It has become increasingly difficult for the network television business to maintain profitability with a steadily shrinking audience and a financial model that relies primarily on one revenue stream, advertising.
And with the recession in full swing, coupled with makegood units that could total $100 million this season by some estimates, the business won’t get any easier this year.
Network and agency executives predict that in the face of continuing ratings erosion, network TV sales will be down 7 percent or more in 2009. Interpublic’s Magna, for example, said the decline will be 7.5 percent. CBS said the drop will be 7 percent.
WPP’s GroupM predicted a 5 percent decline overall for network TV and a 7-8 percent drop in prime time. Rino Scanzoni, GroupM chief investment officer, said it’s a pretty safe bet that there will be a “significant contraction” in money spent in this year’s upfront, compared to last year when advertisers ponied up $9.23 billion, just slightly ahead of the prior year. His reasoning: “People buy upfront when they believe prices will go up based on their most recent experience.”
Right now, there is little or no premium to buy scatter. On top of that, the ad market will lag the general market recovery, which is not likely to occur by mid-year. “The network TV business model has been challenged for some time,” said Scanzoni. “If the 11 to 12 percent audience decline we’ve seen in the fourth quarter holds up—coupled with a 15 percent drop last year—that means over two years they’ll have lost a quarter of their audience. At the same time, program costs aren’t going down.”
That’s a pretty daunting predicament. And it led NBC, at least in part, to make the most intriguing programming decision of the year: to strip Jay Leno across its 10 p.m. time period week nights beginning next fall.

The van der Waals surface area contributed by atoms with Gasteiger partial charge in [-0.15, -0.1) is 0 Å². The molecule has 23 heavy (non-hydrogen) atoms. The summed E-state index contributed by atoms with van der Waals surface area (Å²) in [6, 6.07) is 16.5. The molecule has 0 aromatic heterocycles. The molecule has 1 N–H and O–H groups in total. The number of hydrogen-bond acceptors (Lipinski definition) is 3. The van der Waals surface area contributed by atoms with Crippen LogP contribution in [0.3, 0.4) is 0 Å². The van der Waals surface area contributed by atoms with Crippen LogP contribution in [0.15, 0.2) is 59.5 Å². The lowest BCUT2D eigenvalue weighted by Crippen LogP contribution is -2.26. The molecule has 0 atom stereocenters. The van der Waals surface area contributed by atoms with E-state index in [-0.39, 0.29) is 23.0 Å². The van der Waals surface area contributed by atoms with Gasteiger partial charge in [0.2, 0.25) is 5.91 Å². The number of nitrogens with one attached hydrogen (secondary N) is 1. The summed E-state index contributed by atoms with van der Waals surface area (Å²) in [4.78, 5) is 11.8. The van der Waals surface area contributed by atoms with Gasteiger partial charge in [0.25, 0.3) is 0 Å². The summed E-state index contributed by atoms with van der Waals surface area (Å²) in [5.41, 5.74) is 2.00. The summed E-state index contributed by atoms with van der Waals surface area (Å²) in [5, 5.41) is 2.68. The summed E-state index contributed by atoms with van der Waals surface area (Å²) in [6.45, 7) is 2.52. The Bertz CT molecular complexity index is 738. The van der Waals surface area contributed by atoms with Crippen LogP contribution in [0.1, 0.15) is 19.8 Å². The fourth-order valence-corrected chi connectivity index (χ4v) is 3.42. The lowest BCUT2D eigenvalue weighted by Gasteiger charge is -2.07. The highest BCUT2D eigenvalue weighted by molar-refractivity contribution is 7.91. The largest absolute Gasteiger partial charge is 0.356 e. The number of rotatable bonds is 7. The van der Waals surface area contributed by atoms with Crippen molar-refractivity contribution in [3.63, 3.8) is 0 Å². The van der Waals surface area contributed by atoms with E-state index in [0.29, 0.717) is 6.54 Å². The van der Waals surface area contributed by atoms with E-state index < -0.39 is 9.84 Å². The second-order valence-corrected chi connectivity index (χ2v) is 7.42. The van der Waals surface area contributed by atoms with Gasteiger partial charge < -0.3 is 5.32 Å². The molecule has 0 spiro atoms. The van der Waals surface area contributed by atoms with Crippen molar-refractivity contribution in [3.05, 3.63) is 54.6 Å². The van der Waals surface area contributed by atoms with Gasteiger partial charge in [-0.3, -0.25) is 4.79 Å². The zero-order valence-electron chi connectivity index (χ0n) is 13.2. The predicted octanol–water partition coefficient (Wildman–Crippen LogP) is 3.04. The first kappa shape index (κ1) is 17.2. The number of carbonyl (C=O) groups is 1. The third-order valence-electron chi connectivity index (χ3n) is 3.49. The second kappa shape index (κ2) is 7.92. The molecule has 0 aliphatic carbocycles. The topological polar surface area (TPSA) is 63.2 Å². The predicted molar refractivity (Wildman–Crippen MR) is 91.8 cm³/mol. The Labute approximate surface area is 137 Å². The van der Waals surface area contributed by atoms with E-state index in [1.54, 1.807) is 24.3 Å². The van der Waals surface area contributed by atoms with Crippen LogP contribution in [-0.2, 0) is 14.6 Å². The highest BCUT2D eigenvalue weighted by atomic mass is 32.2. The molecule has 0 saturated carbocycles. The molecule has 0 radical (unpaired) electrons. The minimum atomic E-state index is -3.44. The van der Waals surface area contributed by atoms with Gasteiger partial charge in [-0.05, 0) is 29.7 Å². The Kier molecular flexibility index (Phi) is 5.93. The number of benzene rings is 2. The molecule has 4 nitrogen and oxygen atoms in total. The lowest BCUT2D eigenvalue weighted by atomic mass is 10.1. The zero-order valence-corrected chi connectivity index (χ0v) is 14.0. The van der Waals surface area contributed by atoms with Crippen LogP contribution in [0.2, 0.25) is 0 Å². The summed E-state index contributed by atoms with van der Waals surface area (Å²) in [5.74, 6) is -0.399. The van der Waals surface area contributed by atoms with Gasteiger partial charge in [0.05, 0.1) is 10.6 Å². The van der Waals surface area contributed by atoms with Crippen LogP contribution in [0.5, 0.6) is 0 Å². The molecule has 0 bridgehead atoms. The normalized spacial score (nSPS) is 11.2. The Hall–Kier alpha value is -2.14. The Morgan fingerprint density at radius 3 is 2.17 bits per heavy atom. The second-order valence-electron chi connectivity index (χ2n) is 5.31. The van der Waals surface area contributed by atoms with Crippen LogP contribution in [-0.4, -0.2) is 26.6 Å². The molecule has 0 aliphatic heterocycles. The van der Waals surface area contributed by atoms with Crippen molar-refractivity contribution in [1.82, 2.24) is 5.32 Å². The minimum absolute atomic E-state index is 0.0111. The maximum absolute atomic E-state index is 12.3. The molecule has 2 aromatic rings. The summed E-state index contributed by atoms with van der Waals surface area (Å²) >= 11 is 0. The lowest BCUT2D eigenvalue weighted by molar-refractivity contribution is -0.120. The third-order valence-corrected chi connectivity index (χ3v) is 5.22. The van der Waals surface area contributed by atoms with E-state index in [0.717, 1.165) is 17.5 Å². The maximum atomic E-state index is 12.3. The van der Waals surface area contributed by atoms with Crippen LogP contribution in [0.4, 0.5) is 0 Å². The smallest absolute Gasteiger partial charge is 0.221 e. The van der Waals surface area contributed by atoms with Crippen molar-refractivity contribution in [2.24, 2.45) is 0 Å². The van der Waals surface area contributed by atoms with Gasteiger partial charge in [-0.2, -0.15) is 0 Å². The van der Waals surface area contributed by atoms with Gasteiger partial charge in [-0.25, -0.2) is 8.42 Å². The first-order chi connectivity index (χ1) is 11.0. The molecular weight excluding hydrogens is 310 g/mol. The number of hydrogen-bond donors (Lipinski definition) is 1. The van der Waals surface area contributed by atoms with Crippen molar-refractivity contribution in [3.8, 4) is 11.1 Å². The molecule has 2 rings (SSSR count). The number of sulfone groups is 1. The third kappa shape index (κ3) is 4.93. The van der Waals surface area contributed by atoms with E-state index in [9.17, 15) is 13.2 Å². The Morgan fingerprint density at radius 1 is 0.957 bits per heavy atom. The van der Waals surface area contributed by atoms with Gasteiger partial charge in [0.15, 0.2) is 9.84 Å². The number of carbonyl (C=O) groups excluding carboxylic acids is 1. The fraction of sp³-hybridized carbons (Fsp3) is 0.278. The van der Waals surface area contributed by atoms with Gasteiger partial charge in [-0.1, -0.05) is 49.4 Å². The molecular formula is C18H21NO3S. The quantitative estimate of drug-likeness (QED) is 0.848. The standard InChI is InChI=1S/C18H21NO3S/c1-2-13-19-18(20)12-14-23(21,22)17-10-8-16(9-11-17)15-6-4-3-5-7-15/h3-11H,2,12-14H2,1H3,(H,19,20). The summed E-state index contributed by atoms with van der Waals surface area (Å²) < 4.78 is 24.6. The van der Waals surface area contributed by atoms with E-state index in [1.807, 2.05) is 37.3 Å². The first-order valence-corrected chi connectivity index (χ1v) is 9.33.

CBS CEO Leslie Moonves reacted to the move by predicting that CSI: Miami (and presumably some of its other 10 p.m. shows) would beat Leno, “by a lot.” But even if Moonves turns out to be right, NBC could still succeed financially with the program because the cost of producing Leno is estimated at about $2 million a week, compared to $15 million or more to fill those same hours with sitcoms and dramas, which cost $2 million or $3 million or more per episode.
NBC’s Leno move is a throwback to the early days of television, and is the first time in about 50 years that a network has opted to strip a series in prime time. Media buyers said the decision speaks volumes about the network business model going forward. “It might be a profitable move but it admits the reality that mass media really doesn’t have the potential to be as mass as it used to be,” said Tim Spengler, president, Initiative U.S. “That the big [ratings] potential is not worth trying to get with too much of your money.”
If Leno succeeds in prime time, some rival nets may adopt the formula. “If it works, I think you will see the networks trying to do more programs on a strip basis,” said Scanzoni. “Viewers get inundated with all the options and tend to go quickly to what they know. Putting on something that people can come quickly in and out of is not necessarily a bad thing.”
Clearly the nets have to do something to achieve better pay-offs from their program development efforts, said Steve Sternberg, executive vp, audience analysis, Magna. Over the past five years, with the possible exception of CBS, “development has been spotty,” he noted, arguing that NBC hasn’t had a bona fide hit, while ABC and Fox have been marginally successful during the same time. Meanwhile, cable has been producing hits and taking increasing amounts of audience away.
Despite the problems, for many clients, national TV—a combination of broadcast and cable—will continue to be a sound investment, said Scanzoni. For clients that have used both, he added, shifting dollars to cable as the audience has migrated “has [caused] CPM disinflation over the last seven or eight years.”